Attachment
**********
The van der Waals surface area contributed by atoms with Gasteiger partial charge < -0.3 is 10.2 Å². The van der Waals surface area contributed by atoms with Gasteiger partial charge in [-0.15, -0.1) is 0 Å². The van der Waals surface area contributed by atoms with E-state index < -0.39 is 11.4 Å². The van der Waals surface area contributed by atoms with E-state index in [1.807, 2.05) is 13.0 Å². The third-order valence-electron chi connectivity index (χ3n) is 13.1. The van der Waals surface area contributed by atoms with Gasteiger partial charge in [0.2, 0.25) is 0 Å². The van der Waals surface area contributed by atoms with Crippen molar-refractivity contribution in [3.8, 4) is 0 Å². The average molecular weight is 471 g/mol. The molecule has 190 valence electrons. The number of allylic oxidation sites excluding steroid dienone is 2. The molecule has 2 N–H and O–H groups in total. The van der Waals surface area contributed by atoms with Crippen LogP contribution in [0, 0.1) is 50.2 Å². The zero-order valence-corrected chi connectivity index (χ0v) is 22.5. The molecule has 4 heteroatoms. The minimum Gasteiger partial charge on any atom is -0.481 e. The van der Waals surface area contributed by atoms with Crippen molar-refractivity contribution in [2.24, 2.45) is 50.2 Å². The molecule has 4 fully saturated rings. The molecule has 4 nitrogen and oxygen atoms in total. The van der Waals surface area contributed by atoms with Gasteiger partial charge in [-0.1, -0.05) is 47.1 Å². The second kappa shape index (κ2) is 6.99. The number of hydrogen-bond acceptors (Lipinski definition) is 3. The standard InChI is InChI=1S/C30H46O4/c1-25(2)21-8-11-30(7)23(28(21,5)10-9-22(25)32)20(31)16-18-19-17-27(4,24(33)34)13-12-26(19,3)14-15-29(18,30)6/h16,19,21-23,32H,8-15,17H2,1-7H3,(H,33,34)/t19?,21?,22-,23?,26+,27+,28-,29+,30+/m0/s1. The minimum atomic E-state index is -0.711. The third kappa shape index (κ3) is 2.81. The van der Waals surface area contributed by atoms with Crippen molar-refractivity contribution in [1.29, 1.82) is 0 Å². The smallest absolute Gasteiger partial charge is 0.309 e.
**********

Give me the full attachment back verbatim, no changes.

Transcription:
The van der Waals surface area contributed by atoms with Gasteiger partial charge < -0.3 is 10.2 Å². The van der Waals surface area contributed by atoms with Gasteiger partial charge in [-0.15, -0.1) is 0 Å². The van der Waals surface area contributed by atoms with E-state index < -0.39 is 11.4 Å². The van der Waals surface area contributed by atoms with E-state index in [1.807, 2.05) is 13.0 Å². The third-order valence-electron chi connectivity index (χ3n) is 13.1. The van der Waals surface area contributed by atoms with Gasteiger partial charge in [0.2, 0.25) is 0 Å². The van der Waals surface area contributed by atoms with Crippen molar-refractivity contribution in [3.8, 4) is 0 Å². The average molecular weight is 471 g/mol. The molecule has 190 valence electrons. The number of allylic oxidation sites excluding steroid dienone is 2. The molecule has 2 N–H and O–H groups in total. The van der Waals surface area contributed by atoms with Crippen LogP contribution in [0, 0.1) is 50.2 Å². The zero-order valence-corrected chi connectivity index (χ0v) is 22.5. The molecule has 4 heteroatoms. The minimum Gasteiger partial charge on any atom is -0.481 e. The van der Waals surface area contributed by atoms with Crippen molar-refractivity contribution in [2.24, 2.45) is 50.2 Å². The molecule has 4 fully saturated rings. The molecule has 4 nitrogen and oxygen atoms in total. The van der Waals surface area contributed by atoms with Gasteiger partial charge in [-0.1, -0.05) is 47.1 Å². The second kappa shape index (κ2) is 6.99. The number of hydrogen-bond acceptors (Lipinski definition) is 3. The standard InChI is InChI=1S/C30H46O4/c1-25(2)21-8-11-30(7)23(28(21,5)10-9-22(25)32)20(31)16-18-19-17-27(4,24(33)34)13-12-26(19,3)14-15-29(18,30)6/h16,19,21-23,32H,8-15,17H2,1-7H3,(H,33,34)/t19?,21?,22-,23?,26+,27+,28-,29+,30+/m0/s1. The minimum atomic E-state index is -0.711. The third kappa shape index (κ3) is 2.81. The van der Waals surface area contributed by atoms with Crippen molar-refractivity contribution in [1.29, 1.82) is 0 Å². The smallest absolute Gasteiger partial charge is 0.309 e.